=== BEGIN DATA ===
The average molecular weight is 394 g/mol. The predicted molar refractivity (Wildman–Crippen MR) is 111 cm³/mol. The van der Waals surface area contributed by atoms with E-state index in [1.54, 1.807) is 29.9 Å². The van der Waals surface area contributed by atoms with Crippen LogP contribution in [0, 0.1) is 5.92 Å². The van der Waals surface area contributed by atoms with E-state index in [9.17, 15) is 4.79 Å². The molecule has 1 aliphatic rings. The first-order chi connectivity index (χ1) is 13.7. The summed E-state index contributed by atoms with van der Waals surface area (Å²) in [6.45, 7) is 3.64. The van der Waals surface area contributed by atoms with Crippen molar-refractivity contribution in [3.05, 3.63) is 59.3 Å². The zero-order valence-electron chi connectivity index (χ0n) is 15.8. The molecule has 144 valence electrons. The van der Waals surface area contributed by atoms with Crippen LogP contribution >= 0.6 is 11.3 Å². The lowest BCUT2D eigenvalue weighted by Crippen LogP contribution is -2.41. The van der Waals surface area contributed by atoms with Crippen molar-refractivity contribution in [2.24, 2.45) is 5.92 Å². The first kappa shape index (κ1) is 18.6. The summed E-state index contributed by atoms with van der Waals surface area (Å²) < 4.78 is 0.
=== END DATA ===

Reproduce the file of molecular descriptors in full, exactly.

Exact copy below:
The average molecular weight is 394 g/mol. The predicted molar refractivity (Wildman–Crippen MR) is 111 cm³/mol. The van der Waals surface area contributed by atoms with E-state index in [1.54, 1.807) is 29.9 Å². The van der Waals surface area contributed by atoms with Crippen LogP contribution in [0, 0.1) is 5.92 Å². The van der Waals surface area contributed by atoms with E-state index in [9.17, 15) is 4.79 Å². The molecule has 1 aliphatic rings. The first-order chi connectivity index (χ1) is 13.7. The summed E-state index contributed by atoms with van der Waals surface area (Å²) in [6.45, 7) is 3.64. The van der Waals surface area contributed by atoms with Crippen molar-refractivity contribution in [3.05, 3.63) is 59.3 Å². The zero-order valence-electron chi connectivity index (χ0n) is 15.8. The molecule has 144 valence electrons. The van der Waals surface area contributed by atoms with Crippen LogP contribution >= 0.6 is 11.3 Å². The lowest BCUT2D eigenvalue weighted by Crippen LogP contribution is -2.41. The van der Waals surface area contributed by atoms with Crippen molar-refractivity contribution in [2.24, 2.45) is 5.92 Å². The first kappa shape index (κ1) is 18.6. The summed E-state index contributed by atoms with van der Waals surface area (Å²) < 4.78 is 0.